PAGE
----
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HST 102: Paper 7 Formal essay, due in class on the day of the debate No late papers will be accepted. Answer the following inquiry in a typed (and stapled) 2 page essay in the five-paragraph format. Present and describe three of your arguments that you will use to defend your position concerning eugenics. Each argument must be unique (don’t describe the same argument twice from a different angle). Each argument must include at least one quotation from the texts to support your position (a minimum of 3 total). You may discuss your positions and arguments with other people on your side (but not your opponents); however, each student must write their own essay in their own words. Do not copy sentences or paragraphs from another student’s paper, this is plagiarism and will result in a failing grade for the assignment. HST 102: Debate 4 Eugenics For or Against? Basics of the debate: The term ‘Eugenics’ was derived from two Greek words and literally means ‘good genes’. Eugenics is the social philosophy or practice of engineering society based on genes, or promoting the reproduction of good genes while reducing (or prohibiting) the reproduction of bad genes. Your group will argue either for or against the adoption of eugenic policies in your society. Key Terms: Eugenics – The study of or belief in the possibility of improving the qualities of the human species or a human population, especially by such means as discouraging reproduction by persons having genetic defects or presumed to have inheritable undesirable traits (negative eugenics) or encouraging reproduction by persons presumed to have inheritable desirable traits (positive eugenics). Darwinism – The Darwinian theory that species originate by descent, with variation, from parent forms, through the natural selection of those individuals best adapted for the reproductive success of their kind. Social Darwinism – A 19th-century theory, inspired by Darwinism, by which the social order is accounted as the product of natural selection of those persons best suited to existing living conditions. Mendelian Inheritance – Theory proposed by Gregor Johann Mendal in 1865 that became the first theory of genetic inheritance derived from experiments with peas. Birth Control – Any means to artificially prevent biological conception. Euthanasia – A policy of ending the life of an individual for their betterment (for example, because of excessive pain, brain dead, etc.) or society’s benefit. Genocide – A policy of murdering all members of a specific group of people who share a common characteristic. Deductive Logic – Deriving a specific conclusion based on a set of general definitions. Inductive Logic – Deriving a general conclusion based on a number of specific examples. Brief Historical Background: Eugenics was first proposed by Francis Galton in his 1883 work, Inquiries into Human Faculty and its Development. Galton was a cousin of Charles Darwin and an early supporter of Darwin’s theories of natural selection and evolution. Galton defined eugenics as the study of all agencies under human control which can improve or impair the racial quality of future generations. Galton’s work utilized a number of other scientific pursuits at the time including the study of heredity, genes, chromosomes, evolution, social Darwinism, zoology, birth control, sociology, psychology, chemistry, atomic theory and electrodynamics. The number of significant scientific advances was accelerating throughout the 19th century altering what science was and what its role in society could and should be. Galton’s work had a significant influence throughout all areas of society, from scientific communities to politics, culture and literature. A number of organizations were created to explore the science of eugenics and its possible applications to society. Ultimately, eugenics became a means by which to improve society through policies based on scientific study. Most of these policies related to reproductive practices within a society, specifically who could or should not reproduce. Throughout the late 1800s and early 1900s a number of policies were enacted at various levels throughout Europe and the United States aimed at controlling procreation. Some specific policies included compulsory sterilization laws (usually concerning criminals and the mentally ill) as well as banning interracial marriages to prevent ‘cross-racial’ breeding. In the United States a number of individuals and foundations supported the exploration of eugenics as a means to positively influence society, including: the Rockefeller Foundation, the Carnegie Institution, the Race Betterment Foundation of Battle Creek, MI, the Eugenics Record Office, the American Breeders Association, the Euthanasia Society of America; and individuals such as Charles Davenport, Madison Grant, Alexander Graham Bell, Irving Fisher, John D. Rockefeller, Margaret Sanger, Marie Stopes, David Starr Jordan, Vernon Kellogg, H. G. Wells (though he later changed sides) Winston Churchill, George Bernard Shaw, John Maynard Keynes, Supreme Court Justice Oliver Wendell Holmes and Presidents Woodrow Wilson, Herbert Hoover and Theodore Roosevelt. Some early critics of eugenics included: Dr. John Haycroft, Halliday Sutherland, Lancelot Hogben, Franz Boaz, Lester Ward, G. K. Chesterton, J. B. S. Haldane, and R. A. Fisher. In 1911 the Carnegie Institute recommended constructing gas chambers around the country to euthanize certain elements of the American population (primarily the poor and criminals) considered to be harmful to the future of society as a possible eugenic solution. President Woodrow Wilson signed the first Sterilization Act in US history. In the 1920s and 30s, 30 states passed various eugenics laws, some of which were overturned by the Supreme Court. Eugenics of various forms was a founding principle of the Progressive Party, strongly supported by the first progressive president Theodore Roosevelt, and would continue to play an important part in influencing progressive policies into at least the 1940s. Many American individuals and societies supported German research on eugenics that would eventually be used to develop and justify the policies utilized by the NAZI party against minority groups including Jews, Africans, gypsies and others that ultimately led to programs of genocide and the holocaust. Following WWII and worldwide exposure of the holocaust eugenics generally fell out of favor among the public, though various lesser forms of eugenics are still advocated for today by such individuals as Dottie Lamm, Geoffrey Miller, Justice Ruth Bader Ginsberg, John Glad and Richard Dawson. Eugenics still influences many modern debates including: capital punishment, over-population, global warming, medicine (disease control and genetic disorders), birth control, abortion, artificial insemination, evolution, social engineering, and education. Key Points to discuss during the debate: • Individual rights vs. collective rights • The pros and cons of genetically engineering society • The practicality of genetically engineering society • Methods used to determine ‘good traits’ and ‘bad traits’ • Who determines which people are ‘fit’ or ‘unfit’ for future society • The role of science in society • Methods used to derive scientific conclusions • Ability of scientists to determine the future hereditary conditions of individuals • The value/accuracy of scientific conclusions • The role of the government to implement eugenic policies • Some possible eugenic political policies or laws • The ways these policies may be used effectively or abused • The relationship between eugenics and individual rights • The role of ethics in science and eugenics Strategies: 1. Use this guide to help you (particularly the key points). 2. Read all of the texts. 3. If needed, read secondary analysis concerning eugenics. 4. Identify key quotations as you read each text. Perhaps make a list of them to print out and/or group quotes by topic or point. 5. Develop multiple arguments to defend your position. 6. Prioritize your arguments from most persuasive to least persuasive and from most evidence to least evidence. 7. Anticipate the arguments of your opponents and develop counter-arguments for them. 8. Anticipate counter-arguments to your own arguments and develop responses to them.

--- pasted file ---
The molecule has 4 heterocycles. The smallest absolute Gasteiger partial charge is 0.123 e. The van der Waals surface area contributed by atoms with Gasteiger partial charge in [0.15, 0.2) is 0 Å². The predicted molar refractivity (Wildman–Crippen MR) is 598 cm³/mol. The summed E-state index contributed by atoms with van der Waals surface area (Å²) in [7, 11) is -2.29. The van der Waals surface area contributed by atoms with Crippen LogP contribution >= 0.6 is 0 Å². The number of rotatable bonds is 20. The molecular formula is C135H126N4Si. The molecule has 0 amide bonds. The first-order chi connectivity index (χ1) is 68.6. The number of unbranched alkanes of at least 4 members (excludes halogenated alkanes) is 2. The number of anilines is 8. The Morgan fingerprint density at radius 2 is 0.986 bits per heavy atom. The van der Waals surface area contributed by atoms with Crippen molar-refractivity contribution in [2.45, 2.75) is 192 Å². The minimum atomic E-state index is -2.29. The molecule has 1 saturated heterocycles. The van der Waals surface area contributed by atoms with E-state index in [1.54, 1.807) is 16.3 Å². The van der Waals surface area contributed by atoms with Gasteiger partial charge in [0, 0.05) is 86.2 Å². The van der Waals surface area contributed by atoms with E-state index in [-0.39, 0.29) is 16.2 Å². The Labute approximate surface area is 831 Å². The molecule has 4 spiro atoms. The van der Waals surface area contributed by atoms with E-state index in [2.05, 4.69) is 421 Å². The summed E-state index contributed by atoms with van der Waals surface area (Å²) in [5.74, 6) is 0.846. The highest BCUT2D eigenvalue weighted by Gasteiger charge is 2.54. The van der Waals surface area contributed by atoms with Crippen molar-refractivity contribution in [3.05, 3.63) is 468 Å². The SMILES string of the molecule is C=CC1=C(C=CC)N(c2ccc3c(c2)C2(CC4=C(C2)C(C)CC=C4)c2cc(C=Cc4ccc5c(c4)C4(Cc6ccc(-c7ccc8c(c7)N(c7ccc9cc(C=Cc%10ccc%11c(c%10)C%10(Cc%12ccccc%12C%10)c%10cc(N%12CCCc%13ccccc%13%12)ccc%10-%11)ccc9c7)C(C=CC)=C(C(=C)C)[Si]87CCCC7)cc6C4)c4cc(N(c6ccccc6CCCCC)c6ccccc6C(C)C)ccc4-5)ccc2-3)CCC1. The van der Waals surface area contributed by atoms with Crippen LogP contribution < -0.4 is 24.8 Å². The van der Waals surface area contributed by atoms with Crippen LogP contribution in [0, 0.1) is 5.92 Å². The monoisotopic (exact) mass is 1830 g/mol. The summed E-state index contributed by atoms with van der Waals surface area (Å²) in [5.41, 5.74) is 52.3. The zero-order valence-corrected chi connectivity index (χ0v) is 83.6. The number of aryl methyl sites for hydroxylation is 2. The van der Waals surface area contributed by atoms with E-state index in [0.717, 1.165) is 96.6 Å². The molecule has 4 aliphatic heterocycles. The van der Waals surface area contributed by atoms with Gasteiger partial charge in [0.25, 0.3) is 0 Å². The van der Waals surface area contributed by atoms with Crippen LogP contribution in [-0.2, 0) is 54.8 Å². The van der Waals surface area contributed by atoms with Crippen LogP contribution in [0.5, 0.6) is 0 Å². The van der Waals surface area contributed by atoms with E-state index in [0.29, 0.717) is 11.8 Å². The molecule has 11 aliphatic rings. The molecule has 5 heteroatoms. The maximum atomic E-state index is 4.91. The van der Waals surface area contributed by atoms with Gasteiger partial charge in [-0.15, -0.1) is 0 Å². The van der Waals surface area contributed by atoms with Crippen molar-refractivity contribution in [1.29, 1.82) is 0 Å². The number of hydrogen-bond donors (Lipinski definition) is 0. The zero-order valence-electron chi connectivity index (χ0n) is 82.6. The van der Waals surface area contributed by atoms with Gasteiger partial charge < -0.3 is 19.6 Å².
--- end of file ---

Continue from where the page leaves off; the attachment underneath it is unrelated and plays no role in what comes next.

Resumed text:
HST 102: Paper 7 Formal essay, due in class on the day of the debate No late papers will be accepted. Answer the following inquiry in a typed (and stapled) 2 page essay in the five-paragraph format. Present and describe three of your arguments that you will use to defend your position concerning eugenics. Each argument must be unique (don’t describe the same argument twice from a different angle). Each argument must include at least one quotation from the texts to support your position (a minimum of 3 total). You may discuss your positions and arguments with other people on your side (but not your opponents); however, each student must write their own essay in their own words. Do not copy sentences or paragraphs from another student’s paper, this is plagiarism and will result in a failing grade for the assignment. HST 102: Debate 4 Eugenics For or Against? Basics of the debate: The term ‘Eugenics’ was derived from two Greek words and literally means ‘good genes’. Eugenics is the social philosophy or practice of engineering society based on genes, or promoting the reproduction of good genes while reducing (or prohibiting) the reproduction of bad genes. Your group will argue either for or against the adoption of eugenic policies in your society. Key Terms: Eugenics – The study of or belief in the possibility of improving the qualities of the human species or a human population, especially by such means as discouraging reproduction by persons having genetic defects or presumed to have inheritable undesirable traits (negative eugenics) or encouraging reproduction by persons presumed to have inheritable desirable traits (positive eugenics). Darwinism – The Darwinian theory that species originate by descent, with variation, from parent forms, through the natural selection of those individuals best adapted for the reproductive success of their kind. Social Darwinism – A 19th-century theory, inspired by Darwinism, by which the social order is accounted as the product of natural selection of those persons best suited to existing living conditions. Mendelian Inheritance – Theory proposed by Gregor Johann Mendal in 1865 that became the first theory of genetic inheritance derived from experiments with peas. Birth Control – Any means to artificially prevent biological conception. Euthanasia – A policy of ending the life of an individual for their betterment (for example, because of excessive pain, brain dead, etc.) or society’s benefit. Genocide – A policy of murdering all members of a specific group of people who share a common characteristic. Deductive Logic – Deriving a specific conclusion based on a set of general definitions. Inductive Logic – Deriving a general conclusion based on a number of specific examples. Brief Historical Background: Eugenics was first proposed by Francis Galton in his 1883 work, Inquiries into Human Faculty and its Development. Galton was a cousin of Charles Darwin and an early supporter of Darwin’s theories of natural selection and evolution. Galton defined eugenics as the study of all agencies under human control which can improve or impair the racial quality of future generations. Galton’s work utilized a number of other scientific pursuits at the time including the study of heredity, genes, chromosomes, evolution, social Darwinism, zoology, birth control, sociology, psychology, chemistry, atomic theory and electrodynamics. The number of significant scientific advances was accelerating throughout the 19th century altering what science was and what its role in society could and should be. Galton’s work had a significant influence throughout all areas of society, from scientific communities to politics, culture and literature. A number of organizations were created to explore the science of eugenics and its possible applications to society. Ultimately, eugenics became a means by which to improve society through policies based on scientific study. Most of these policies related to reproductive practices within a society, specifically who could or should not reproduce. Throughout the late 1800s and early 1900s a number of policies were enacted at various levels throughout Europe and the United States aimed at controlling procreation. Some specific policies included compulsory sterilization laws (usually concerning criminals and the mentally ill) as well as banning interracial marriages to prevent ‘cross-racial’ breeding. In the United States a number of individuals and foundations supported the exploration of eugenics as a means to positively influence society, including: the Rockefeller Foundation, the Carnegie Institution, the Race Betterment Foundation of Battle Creek, MI, the Eugenics Record Office, the American Breeders Association, the Euthanasia Society of America; and individuals such as Charles Davenport, Madison Grant, Alexander Graham Bell, Irving Fisher, John D. Rockefeller, Margaret Sanger, Marie Stopes, David Starr Jordan, Vernon Kellogg, H. G. Wells (though he later changed sides) Winston Churchill, George Bernard Shaw, John Maynard Keynes, Supreme Court Justice Oliver Wendell Holmes and Presidents Woodrow Wilson, Herbert Hoover and Theodore Roosevelt. Some early critics of eugenics included: Dr. John Haycroft, Halliday Sutherland, Lancelot Hogben, Franz Boaz, Lester Ward, G. K. Chesterton, J. B. S. Haldane, and R. A. Fisher. In 1911 the Carnegie Institute recommended constructing gas chambers around the country to euthanize certain elements of the American population (primarily the poor and criminals) considered to be harmful to the future of society as a possible eugenic solution. President Woodrow Wilson signed the first Sterilization Act in US history. In the 1920s and 30s, 30 states passed various eugenics laws, some of which were overturned by the Supreme Court. Eugenics of various forms was a founding principle of the Progressive Party, strongly supported by the first progressive president Theodore Roosevelt, and would continue to play an important part in influencing progressive policies into at least the 1940s. Many American individuals and societies supported German research on eugenics that would eventually be used to develop and justify the policies utilized by the NAZI party against minority groups including Jews, Africans, gypsies and others that ultimately led to programs of genocide and the holocaust. Following WWII and worldwide exposure of the holocaust eugenics generally fell out of favor among the public, though various lesser forms of eugenics are still advocated for today by such individuals as Dottie Lamm, Geoffrey Miller, Justice Ruth Bader Ginsberg, John Glad and Richard Dawson. Eugenics still influences many modern debates including: capital punishment, over-population, global warming, medicine (disease control and genetic disorders), birth control, abortion, artificial insemination, evolution, social engineering, and education. Key Points to discuss during the debate: • Individual rights vs. collective rights • The pros and cons of genetically engineering society • The practicality of genetically engineering society • Methods used to determine ‘good traits’ and ‘bad traits’ • Who determines which people are ‘fit’ or ‘unfit’ for future society • The role of science in society • Methods used to derive scientific conclusions • Ability of scientists to determine the future hereditary conditions of individuals • The value/accuracy of scientific conclusions • The role of the government to implement eugenic policies • Some possible eugenic political policies or laws • The ways these policies may be used effectively or abused • The relationship between eugenics and individual rights • The role of ethics in science and eugenics Strategies: 1. Use this guide to help you (particularly the key points). 2. Read all of the texts. 3. If needed, read secondary analysis concerning eugenics. 4. Identify key quotations as you read each text. Perhaps make a list of them to print out and/or group quotes by topic or point. 5. Develop multiple arguments to defend your position. 6. Prioritize your arguments from most persuasive to least persuasive and from most evidence to least evidence. 7. Anticipate the arguments of your opponents and develop counter-arguments for them. 8. Anticipate counter-arguments to your own arguments and develop responses to them.